where you can donate. A page with several links and phone 
numbers to direct you to more information. 

4 An excellent 
large set of resources for helping children. 

American School Counselor Association 
( Includes easy-to-use 
materials on crisis and terrorism response, and on 
student and parent support information. 

National Association of Education of Young 
Children { follow link to "Helping 
Children Cope with Disaster." 


SEPTEMBER 18, 2001 

Service: Flowers Commemorate Lost Lives 

Continued fmm page 1 


Mary Gibson 

A small sign, above, reminds people of America's founding principles. Above left, roses are passed during the 
service, which thousands attended on McKeldin Mall last Wednesday. 

Nick Allen 

that Is gone, but also the hope 
of life to come," she said, as 
individuals walked through the 
crowd handing out thousands 
of flowers of every color and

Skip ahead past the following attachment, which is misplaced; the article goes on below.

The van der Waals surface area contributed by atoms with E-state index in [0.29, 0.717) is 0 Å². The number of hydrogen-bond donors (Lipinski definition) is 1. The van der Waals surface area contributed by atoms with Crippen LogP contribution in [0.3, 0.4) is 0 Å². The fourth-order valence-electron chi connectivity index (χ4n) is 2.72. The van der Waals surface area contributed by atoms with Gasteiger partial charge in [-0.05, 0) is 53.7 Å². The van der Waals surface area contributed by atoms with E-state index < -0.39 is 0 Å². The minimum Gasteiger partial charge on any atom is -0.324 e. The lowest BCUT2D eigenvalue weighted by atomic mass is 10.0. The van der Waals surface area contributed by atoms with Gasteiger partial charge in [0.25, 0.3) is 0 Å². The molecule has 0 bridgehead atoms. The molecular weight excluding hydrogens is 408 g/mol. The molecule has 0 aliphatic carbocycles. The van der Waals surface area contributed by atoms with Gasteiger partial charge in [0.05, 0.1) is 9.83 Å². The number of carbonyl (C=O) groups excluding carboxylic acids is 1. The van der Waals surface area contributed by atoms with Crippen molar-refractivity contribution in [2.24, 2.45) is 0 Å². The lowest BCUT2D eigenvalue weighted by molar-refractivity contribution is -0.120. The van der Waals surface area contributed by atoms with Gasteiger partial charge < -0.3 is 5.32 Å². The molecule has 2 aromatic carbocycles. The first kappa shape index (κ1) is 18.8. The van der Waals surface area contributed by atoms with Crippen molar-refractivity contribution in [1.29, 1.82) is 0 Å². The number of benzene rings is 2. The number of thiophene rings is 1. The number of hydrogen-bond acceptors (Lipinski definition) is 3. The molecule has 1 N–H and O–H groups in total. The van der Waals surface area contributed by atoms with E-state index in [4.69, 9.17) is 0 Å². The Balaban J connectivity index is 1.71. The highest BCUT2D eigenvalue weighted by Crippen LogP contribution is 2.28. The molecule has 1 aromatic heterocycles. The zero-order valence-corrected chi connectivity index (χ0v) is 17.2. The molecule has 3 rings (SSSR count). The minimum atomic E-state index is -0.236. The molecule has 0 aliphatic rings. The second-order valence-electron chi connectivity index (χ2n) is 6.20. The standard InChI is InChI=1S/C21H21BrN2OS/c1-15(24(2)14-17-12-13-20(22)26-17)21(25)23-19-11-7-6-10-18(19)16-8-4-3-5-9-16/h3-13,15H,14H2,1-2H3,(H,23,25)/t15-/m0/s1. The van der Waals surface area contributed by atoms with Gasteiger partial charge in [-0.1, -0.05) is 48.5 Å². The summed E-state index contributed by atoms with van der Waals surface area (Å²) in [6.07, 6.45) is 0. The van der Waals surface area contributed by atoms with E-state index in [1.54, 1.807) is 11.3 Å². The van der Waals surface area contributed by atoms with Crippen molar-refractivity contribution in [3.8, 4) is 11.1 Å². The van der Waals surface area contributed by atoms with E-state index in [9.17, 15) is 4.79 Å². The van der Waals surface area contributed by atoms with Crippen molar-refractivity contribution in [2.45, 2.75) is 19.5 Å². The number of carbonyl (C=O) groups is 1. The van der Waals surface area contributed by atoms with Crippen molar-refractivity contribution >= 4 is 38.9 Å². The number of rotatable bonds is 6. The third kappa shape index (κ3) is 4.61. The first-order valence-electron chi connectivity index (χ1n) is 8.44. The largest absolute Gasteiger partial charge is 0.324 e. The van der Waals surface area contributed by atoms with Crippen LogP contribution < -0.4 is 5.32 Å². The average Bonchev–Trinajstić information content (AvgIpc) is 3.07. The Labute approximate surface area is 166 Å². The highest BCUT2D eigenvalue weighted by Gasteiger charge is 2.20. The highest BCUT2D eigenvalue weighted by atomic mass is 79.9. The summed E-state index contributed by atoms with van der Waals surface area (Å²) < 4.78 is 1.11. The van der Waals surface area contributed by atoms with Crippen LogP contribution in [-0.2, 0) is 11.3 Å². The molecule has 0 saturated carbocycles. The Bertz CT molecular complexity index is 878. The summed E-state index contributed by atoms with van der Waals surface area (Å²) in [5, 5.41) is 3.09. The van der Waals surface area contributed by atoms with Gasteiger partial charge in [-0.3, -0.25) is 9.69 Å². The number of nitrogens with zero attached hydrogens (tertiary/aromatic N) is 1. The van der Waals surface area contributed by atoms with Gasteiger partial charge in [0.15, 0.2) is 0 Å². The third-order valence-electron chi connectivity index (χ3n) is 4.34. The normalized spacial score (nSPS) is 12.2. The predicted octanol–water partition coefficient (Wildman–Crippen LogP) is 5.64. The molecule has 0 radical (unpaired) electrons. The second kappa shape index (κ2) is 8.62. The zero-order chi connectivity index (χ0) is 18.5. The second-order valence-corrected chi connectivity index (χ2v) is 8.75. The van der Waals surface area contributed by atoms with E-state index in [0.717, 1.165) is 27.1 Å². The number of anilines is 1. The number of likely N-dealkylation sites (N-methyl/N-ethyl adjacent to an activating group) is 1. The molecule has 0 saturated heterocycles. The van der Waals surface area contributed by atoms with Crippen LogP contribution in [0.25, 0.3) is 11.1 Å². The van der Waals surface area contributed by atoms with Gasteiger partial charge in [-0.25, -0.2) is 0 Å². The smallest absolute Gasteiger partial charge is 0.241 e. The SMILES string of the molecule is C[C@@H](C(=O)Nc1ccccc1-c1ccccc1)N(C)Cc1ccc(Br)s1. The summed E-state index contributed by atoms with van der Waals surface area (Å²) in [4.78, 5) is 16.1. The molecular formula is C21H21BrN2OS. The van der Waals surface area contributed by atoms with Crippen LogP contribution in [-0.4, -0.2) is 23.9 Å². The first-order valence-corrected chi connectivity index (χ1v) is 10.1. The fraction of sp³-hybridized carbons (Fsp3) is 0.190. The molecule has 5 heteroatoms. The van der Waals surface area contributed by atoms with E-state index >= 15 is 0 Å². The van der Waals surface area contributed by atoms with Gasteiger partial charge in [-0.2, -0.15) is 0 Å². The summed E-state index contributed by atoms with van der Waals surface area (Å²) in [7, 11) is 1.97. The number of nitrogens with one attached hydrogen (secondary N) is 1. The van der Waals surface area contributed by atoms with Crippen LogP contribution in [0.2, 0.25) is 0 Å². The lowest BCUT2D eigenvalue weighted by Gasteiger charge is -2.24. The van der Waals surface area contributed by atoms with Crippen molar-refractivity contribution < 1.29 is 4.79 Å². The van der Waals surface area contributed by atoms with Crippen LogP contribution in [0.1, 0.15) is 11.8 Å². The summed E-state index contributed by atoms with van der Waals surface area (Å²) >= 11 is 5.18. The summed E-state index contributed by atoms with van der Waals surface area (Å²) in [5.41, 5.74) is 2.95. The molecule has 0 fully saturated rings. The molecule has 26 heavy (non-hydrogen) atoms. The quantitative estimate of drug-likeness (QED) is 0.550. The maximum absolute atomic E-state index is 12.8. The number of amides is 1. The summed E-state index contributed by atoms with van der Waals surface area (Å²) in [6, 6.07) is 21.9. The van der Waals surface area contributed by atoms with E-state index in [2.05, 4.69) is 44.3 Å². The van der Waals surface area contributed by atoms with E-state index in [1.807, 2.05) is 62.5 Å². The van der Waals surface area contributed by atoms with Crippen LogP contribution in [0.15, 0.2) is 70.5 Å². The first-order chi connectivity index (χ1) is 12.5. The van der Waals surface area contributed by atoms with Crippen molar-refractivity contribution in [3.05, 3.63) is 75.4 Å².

kind, symbolically mirroring the 
audience. Capps encouraged 
everyone to reflect silently as 
the flowers were being passed. 
"We are globally and inextri- 
cabfy bound together as human 
beings," continued Velma Brock, 
chaplain for the Episcopal/ 
Anglican denominations. She 

also quoted Martin Luther 
King, Jr who said. "The moral 
arc our universe is long and it 
bends toward justice and 

Another memorable moment 
came when several members 
campus community came to 
the microphone to say 'May 
peace prevail on Earth" in each 
of their native languages. The 
phrase is carved onto a post in 
the chapel's garden. 

"This was really helpful," said 

Sidhu."I appreciate how they 
included all of the different 
religions and backgrounds. It 
was a real effort to make it 

Patrick Perfetto, director of 
Conference and Visitor Ser- 
vices, credits the chaplains 
for pulling the service 

"They met late last night 
and hashed it out with the 
leadership of Beth Platz, the 
Lutheran chaplain. It really 

Arthur Jairell 

Jelled. I'm so proud of every- 
body. Julie Luce, the chapel 
scheduling coordinator, started 
at 1 a.m. to get 10,000 flowers 
here by 9 a.m."